Ministry of Forests, Lands and Natural Resource Operations

Angling Ethics

Over 400,000 anglers enjoy fishing on lakes, rivers, and streams throughout British Columbia. The popularity that recreational freshwater fishing enjoys may compromise not only the experience anglers are seeking, but also contribute to decline of some fish stocks, impact fish habitat and increase conflicts between anglers.

Respect fish and treat them humanely. Keep fish immersed in water until you identify the species and its size. Help Ministry of Environment look after our fisheries by limiting your catch to your needs and never exceeding the legal limit. "Let them go, let them grow," and practice "catch and release" when appropriate or required.

Protect the environment. Each aquatic ecosystem is complex and unique. Prevent transfer of aquatic species or weeds from one water body to another. Never contaminate water bodies or shorelines with litter. For tips about how to dispose of fish wastes properly, see Angling Tips in Bear Country.

Practise courtesy toward other anglers and respect their rights. Share the water with other users. Practise good angling etiquette by:

  • moving around a water body in patterns appropriate to your gear and local conditions;
  • when in a boat give a wide berth to wading anglers, other boaters and swimmers;
  • leaving adequate room between other anglers and yourself, especially flyfishers.

Respect public and private property. Always ask permission before entering private property, including Indian Reserve land. Leave natural areas as you found them, keep campsites clean and be careful with campfires.

Support fishing regulations and obey the law. Regulations are set to manage fisheries now and for the future and are based on the best scientific advice available. Acquaint yourself with daily quotas, size and possession limits, tackle and bait restrictions, and seasonal closures.

Use the Report All Poachers and Polluters (RAPP) hotline to report violations 1-877-952-RAPP (7277): We can all help ensure that those who break the law do not spoil future angling opportunities for everyone. For more information, see Report All Poachers and Polluters (RAPP).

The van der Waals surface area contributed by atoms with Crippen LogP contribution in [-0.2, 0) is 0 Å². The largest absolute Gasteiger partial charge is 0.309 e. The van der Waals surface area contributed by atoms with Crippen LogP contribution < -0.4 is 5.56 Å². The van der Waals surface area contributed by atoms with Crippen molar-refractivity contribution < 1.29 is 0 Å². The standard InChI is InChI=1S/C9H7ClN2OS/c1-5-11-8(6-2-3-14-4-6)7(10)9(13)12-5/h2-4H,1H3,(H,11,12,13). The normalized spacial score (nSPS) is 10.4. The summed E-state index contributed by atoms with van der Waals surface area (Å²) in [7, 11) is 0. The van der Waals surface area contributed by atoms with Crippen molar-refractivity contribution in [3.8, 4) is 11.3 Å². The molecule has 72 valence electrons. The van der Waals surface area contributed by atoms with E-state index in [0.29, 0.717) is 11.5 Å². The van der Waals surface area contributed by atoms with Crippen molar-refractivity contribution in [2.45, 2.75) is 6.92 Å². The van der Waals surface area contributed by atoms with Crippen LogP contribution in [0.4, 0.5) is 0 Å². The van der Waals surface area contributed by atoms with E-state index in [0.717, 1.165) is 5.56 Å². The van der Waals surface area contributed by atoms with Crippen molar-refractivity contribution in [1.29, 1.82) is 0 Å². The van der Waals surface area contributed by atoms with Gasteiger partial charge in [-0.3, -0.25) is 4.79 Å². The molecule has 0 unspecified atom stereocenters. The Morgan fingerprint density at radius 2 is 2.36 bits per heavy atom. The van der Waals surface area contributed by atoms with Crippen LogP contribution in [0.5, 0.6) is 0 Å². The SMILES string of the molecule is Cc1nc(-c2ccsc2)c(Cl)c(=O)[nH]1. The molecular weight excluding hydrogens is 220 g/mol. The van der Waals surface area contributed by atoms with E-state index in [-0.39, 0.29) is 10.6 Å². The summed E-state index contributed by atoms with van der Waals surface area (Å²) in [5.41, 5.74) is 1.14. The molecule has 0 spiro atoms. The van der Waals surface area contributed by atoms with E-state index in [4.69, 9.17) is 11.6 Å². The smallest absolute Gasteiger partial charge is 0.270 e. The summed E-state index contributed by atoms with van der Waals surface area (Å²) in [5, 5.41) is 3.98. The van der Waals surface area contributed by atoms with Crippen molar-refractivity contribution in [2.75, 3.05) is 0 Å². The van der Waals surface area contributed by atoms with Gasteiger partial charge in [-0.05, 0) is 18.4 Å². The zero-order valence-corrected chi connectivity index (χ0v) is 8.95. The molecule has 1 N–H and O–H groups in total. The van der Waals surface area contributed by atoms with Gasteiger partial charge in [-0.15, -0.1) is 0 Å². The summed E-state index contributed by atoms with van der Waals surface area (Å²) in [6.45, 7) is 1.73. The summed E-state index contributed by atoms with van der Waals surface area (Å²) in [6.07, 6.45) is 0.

For more information on angling practices on specific waters, you may wish to contact a local angling club or tackle shop.

Releasing Fish – The Gentle Way

There is a growing trend among anglers to catch and release, unharmed, a part of their allowable catch. As well, more restrictive regulations on specific waters can severely limit the angler's allowable harvest. A fish that appears unharmed may not survive if carelessly handled, so please abide by the following:

  1. Play and release fish as rapidly as possible. A fish played for too long may not recover.
  2. Keep the fish in the water as much as possible. A fish out of water is suffocating. Internal injuries and scale loss is much more likely to occur when out of water.
  3. Rolling fish onto their backs (while still in the water) may reduce the amount they struggle, therefore minimizing stress.
  4. Carry needle-nose pliers or haemostats (surgical pliers). Grab the bend or round portion of the hook with your pliers, twist pliers upside down, and the hook will dislodge. Be quick, but gentle. Single barbless hooks are recommended, if not already stipulated in the regulations.
  5. Any legal fish that is deeply hooked, hooked around the gills or bleeding should be retained as part of your quota. If the fish cannot be retained legally, you can improve its chances of survival by cutting the leader and releasing it with the hook left in.